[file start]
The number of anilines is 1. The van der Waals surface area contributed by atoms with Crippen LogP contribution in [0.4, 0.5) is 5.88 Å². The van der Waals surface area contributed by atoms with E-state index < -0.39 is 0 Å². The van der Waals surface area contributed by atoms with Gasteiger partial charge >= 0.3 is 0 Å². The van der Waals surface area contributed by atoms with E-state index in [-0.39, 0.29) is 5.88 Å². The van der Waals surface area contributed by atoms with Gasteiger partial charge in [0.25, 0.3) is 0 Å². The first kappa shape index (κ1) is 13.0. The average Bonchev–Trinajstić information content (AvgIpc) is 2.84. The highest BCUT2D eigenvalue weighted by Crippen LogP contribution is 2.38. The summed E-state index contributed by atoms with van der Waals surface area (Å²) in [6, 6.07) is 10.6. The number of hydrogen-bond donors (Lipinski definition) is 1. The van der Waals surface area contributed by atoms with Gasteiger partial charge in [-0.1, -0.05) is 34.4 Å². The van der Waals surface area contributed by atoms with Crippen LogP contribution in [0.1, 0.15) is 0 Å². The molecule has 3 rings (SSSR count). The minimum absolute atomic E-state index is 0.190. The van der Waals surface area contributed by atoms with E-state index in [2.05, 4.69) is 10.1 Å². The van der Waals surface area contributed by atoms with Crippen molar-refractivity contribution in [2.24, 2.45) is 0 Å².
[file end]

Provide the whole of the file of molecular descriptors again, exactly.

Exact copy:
The number of anilines is 1. The van der Waals surface area contributed by atoms with Crippen LogP contribution in [0.4, 0.5) is 5.88 Å². The van der Waals surface area contributed by atoms with E-state index < -0.39 is 0 Å². The van der Waals surface area contributed by atoms with Gasteiger partial charge >= 0.3 is 0 Å². The van der Waals surface area contributed by atoms with E-state index in [-0.39, 0.29) is 5.88 Å². The van der Waals surface area contributed by atoms with Gasteiger partial charge in [0.25, 0.3) is 0 Å². The first kappa shape index (κ1) is 13.0. The average Bonchev–Trinajstić information content (AvgIpc) is 2.84. The highest BCUT2D eigenvalue weighted by Crippen LogP contribution is 2.38. The summed E-state index contributed by atoms with van der Waals surface area (Å²) in [6, 6.07) is 10.6. The number of hydrogen-bond donors (Lipinski definition) is 1. The van der Waals surface area contributed by atoms with Gasteiger partial charge in [-0.1, -0.05) is 34.4 Å². The van der Waals surface area contributed by atoms with Crippen LogP contribution in [0.1, 0.15) is 0 Å². The molecule has 3 rings (SSSR count). The minimum absolute atomic E-state index is 0.190. The van der Waals surface area contributed by atoms with E-state index in [2.05, 4.69) is 10.1 Å². The van der Waals surface area contributed by atoms with Crippen molar-refractivity contribution in [2.24, 2.45) is 0 Å².